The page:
Ogando’s story is equally immature, but arguably more nefarious. Ogando signed with the Oakland A’s in 2002, and in 2005 he was caught up in a human trafficking ring. Ogando – along with several other minor leaguers – married a woman who had previously been denied a visa. The Rangers added Ogando in hopes that he’d be granted entry into the United States after a one year ban.
They’d have to wait until 2010, and since then Ogando has bounced between life as a starter and a reliever despite relative success in both positions.
One of the virtues of having a player in their prime is that a team is able to maximize the player’s value without regard for their development. There’s a good chance that the player in question is fully developed, and in most cases that player has enough experience and enough of a track record to make the best decision obvious.
The Mariners need depth in their rotation soon. Between Danny Hultzen‘s shoulder issues, James Paxton‘s walk issues (though he’s been better lately), Brandon Maurer‘s homerun issues, and Taijuan Walker‘s age and relative proximity to his prime, the Mariners can’t afford to punt the opportunity to improve their rotation with the expectation that all, or really any of these pitchers will be successful in the big leagues.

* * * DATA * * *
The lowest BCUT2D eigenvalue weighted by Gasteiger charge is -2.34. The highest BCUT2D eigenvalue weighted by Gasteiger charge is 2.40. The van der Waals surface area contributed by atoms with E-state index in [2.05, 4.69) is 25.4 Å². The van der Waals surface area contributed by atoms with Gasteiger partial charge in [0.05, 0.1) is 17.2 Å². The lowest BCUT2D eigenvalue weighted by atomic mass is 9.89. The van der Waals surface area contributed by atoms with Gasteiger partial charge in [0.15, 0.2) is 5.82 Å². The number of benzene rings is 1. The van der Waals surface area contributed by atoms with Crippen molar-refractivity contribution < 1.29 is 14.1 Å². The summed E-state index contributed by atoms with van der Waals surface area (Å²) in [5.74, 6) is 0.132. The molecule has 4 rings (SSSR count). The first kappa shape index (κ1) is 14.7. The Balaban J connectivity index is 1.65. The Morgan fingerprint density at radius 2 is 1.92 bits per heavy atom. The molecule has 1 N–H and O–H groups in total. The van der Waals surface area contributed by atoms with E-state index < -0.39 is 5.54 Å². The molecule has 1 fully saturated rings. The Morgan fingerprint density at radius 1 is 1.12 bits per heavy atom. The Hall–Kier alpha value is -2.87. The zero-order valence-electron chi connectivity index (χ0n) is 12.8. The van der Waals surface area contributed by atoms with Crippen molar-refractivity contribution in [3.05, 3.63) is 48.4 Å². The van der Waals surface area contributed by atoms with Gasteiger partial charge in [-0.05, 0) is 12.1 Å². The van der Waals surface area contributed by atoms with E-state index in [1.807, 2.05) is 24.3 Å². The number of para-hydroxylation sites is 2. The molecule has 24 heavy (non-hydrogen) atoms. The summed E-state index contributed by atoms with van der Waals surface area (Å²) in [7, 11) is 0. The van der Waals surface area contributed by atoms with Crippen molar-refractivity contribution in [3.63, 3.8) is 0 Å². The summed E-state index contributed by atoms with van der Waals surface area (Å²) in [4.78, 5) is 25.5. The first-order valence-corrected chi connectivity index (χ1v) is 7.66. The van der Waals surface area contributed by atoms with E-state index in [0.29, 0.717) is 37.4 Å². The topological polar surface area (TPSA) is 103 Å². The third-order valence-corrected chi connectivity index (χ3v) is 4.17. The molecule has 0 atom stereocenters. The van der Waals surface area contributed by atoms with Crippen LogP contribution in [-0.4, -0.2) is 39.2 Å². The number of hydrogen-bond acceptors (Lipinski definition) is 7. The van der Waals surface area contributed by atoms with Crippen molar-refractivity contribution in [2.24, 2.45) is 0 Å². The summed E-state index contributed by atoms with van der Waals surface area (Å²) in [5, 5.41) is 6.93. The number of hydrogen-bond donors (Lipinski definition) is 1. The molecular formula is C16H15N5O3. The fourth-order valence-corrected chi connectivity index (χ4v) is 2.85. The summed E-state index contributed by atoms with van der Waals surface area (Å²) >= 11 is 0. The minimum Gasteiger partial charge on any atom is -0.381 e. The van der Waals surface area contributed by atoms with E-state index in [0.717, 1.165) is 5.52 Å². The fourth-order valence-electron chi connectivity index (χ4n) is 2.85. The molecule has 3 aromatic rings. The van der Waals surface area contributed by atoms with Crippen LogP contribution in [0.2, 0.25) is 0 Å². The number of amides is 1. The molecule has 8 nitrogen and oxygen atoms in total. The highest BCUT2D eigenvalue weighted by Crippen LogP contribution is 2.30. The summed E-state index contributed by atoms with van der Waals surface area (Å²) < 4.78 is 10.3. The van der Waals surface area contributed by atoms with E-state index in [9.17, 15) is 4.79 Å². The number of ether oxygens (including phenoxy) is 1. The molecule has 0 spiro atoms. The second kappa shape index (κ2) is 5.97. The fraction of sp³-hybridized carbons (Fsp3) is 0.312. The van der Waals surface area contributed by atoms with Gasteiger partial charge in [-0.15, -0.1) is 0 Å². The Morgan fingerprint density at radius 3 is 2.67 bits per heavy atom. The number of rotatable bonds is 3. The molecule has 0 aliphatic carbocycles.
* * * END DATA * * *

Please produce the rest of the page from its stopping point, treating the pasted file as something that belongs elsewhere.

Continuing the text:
The closer position is a relatively fungible position. Not many closers remain closers for very long, and not many teams with bad rotations have an overwhelming need for a closer anyways.
Tom Wilhelmsen used to be a starter, and at one point this season he was demoted from the closer role. If he’s not long for the position, if the position isn’t the team’s top need (especially with the relievers presently in the organization), and if he’s got potential to be successful as a starter, the Mariners should consider Tom Wilhelmsen for a rotation spot in 2014.
* I know Brian Moran throws zero miles per hour